Indeed, the election appear to have divided the Anambra political class into two groups: those opposed to Governor Obiano and those in support of him. The governor’s opponents include many in the state who are upset about his apparent lack of performance in his second term and those, particularly Nnewi big wigs who are against him over an alleged betrayal. They mostly have Senator Ubah as rallying point.
Though Ubah was among those who supported Obiano and vigorously campaigned for him in 2017, with the projected understanding that he would be supported by the governor in 2021, both men eventually fell apart when the Obiano led APGA, in the lead up to the 2019 general election, denied Ubah the party’s Anambra South senatorial ticket.
Ubah had sought the APGA senatorial ticket, hoping to use the senate as springboard to launch his governorship bid. But Obiano apparently chose to make his intention known early enough by ensuring that he never took the party’s senatorial ticket. Ubah would, however, defect to the newly formed Young Democratic Party (YDP) and through the platform, actualised his senatorial ambition.
Supported by those who saw Obiano’s move as betrayal, and particularly, people of his Nnewi constituency to whom the governor’s action was yet another ploy to keep them out of power, Ubah despite being in a smaller political party, defeated candidates of the PDP, APGA and APC to emerge winner of the zone’s senatorial election. But his victory meant that an open war was now declared between him and the governor who is evidently determined to stop him from becoming governor.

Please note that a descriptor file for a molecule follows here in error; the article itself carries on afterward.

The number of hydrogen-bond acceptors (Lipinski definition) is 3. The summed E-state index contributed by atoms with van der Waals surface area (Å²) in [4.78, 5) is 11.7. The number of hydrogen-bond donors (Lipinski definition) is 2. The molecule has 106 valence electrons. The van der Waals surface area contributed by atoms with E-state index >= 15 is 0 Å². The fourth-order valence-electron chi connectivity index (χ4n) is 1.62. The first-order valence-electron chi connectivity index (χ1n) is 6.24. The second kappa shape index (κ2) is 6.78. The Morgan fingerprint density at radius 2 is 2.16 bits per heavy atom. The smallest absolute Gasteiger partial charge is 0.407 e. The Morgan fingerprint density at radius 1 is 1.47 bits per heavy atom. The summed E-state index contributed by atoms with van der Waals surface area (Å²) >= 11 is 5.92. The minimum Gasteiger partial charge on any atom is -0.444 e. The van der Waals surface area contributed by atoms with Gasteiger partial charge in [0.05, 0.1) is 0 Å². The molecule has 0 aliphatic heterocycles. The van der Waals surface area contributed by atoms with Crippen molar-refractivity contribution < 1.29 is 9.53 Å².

Andy Uba, the APC candidate makes up the quartet of top contenders. A formidable candidate who broke into the scene as Special Assistant on Special Duties and Domestic Affairs to President Olusegun Obasanjo, whom he had supported in 1999 while still resident in the United States, Uba was in 2007, as PDP candidate, elected governor of Anambra. However, Obi challenged the election, saying that because the courts had only accepted that he had won the April 2003 elections on 15 March 2006, he still had three more years or his four-year term to serve. Obi won the case and returned as governor.
In 2011, Uba contested and won Anambra South Senate seat, still on the PDP platform, but defected to the APC in 2017. In 2019, he lost his senate seat to Ifeanyi Ubah, who he now faces, among other candidates, in the upcoming governorship election.
The former senator will hope to rely on federal might. But even more, he could be the rallying point of the Anglican community in the state, who have been agitating for power.
Past governors of Anambra, including the incumbent Obiano, have been people of the Catholic faith. The Anglican community, which comprise a substantial number of people population, though easily outnumbered by the Catholics, have been agitating for power. And Uba being the only Anglican among the leading candidates, may profit from this quest.
Indeed, a major case against APGA among the protestant community in the state is that the party operates like an arm of the Catholic Church.